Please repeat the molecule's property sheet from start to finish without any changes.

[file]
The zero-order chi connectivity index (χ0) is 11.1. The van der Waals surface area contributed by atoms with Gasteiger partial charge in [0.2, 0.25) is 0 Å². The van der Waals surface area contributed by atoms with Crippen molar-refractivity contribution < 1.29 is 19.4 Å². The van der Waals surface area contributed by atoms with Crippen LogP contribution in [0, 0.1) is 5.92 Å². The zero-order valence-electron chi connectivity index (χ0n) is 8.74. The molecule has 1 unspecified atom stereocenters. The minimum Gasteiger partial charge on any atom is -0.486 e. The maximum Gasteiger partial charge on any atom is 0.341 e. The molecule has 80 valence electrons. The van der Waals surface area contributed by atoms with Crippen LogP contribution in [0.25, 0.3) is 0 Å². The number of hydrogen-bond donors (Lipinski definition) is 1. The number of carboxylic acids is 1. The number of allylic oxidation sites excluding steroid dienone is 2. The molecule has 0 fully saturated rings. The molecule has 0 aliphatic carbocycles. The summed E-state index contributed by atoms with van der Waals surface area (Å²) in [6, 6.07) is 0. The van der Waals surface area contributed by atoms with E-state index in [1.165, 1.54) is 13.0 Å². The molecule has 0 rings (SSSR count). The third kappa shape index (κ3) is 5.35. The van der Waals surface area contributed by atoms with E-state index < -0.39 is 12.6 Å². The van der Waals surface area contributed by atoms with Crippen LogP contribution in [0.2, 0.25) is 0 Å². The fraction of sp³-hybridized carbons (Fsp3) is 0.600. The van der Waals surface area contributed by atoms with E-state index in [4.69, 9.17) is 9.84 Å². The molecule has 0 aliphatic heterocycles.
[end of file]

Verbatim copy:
The zero-order chi connectivity index (χ0) is 11.1. The van der Waals surface area contributed by atoms with Gasteiger partial charge in [0.2, 0.25) is 0 Å². The van der Waals surface area contributed by atoms with Crippen molar-refractivity contribution < 1.29 is 19.4 Å². The van der Waals surface area contributed by atoms with Crippen LogP contribution in [0, 0.1) is 5.92 Å². The zero-order valence-electron chi connectivity index (χ0n) is 8.74. The molecule has 1 unspecified atom stereocenters. The minimum Gasteiger partial charge on any atom is -0.486 e. The maximum Gasteiger partial charge on any atom is 0.341 e. The molecule has 80 valence electrons. The van der Waals surface area contributed by atoms with Crippen LogP contribution in [0.25, 0.3) is 0 Å². The number of hydrogen-bond donors (Lipinski definition) is 1. The number of carboxylic acids is 1. The number of allylic oxidation sites excluding steroid dienone is 2. The molecule has 0 fully saturated rings. The molecule has 0 aliphatic carbocycles. The summed E-state index contributed by atoms with van der Waals surface area (Å²) in [6, 6.07) is 0. The van der Waals surface area contributed by atoms with E-state index in [1.165, 1.54) is 13.0 Å². The molecule has 0 rings (SSSR count). The third kappa shape index (κ3) is 5.35. The van der Waals surface area contributed by atoms with E-state index < -0.39 is 12.6 Å². The van der Waals surface area contributed by atoms with Crippen LogP contribution in [0.2, 0.25) is 0 Å². The fraction of sp³-hybridized carbons (Fsp3) is 0.600. The van der Waals surface area contributed by atoms with E-state index in [4.69, 9.17) is 9.84 Å². The molecule has 0 aliphatic heterocycles.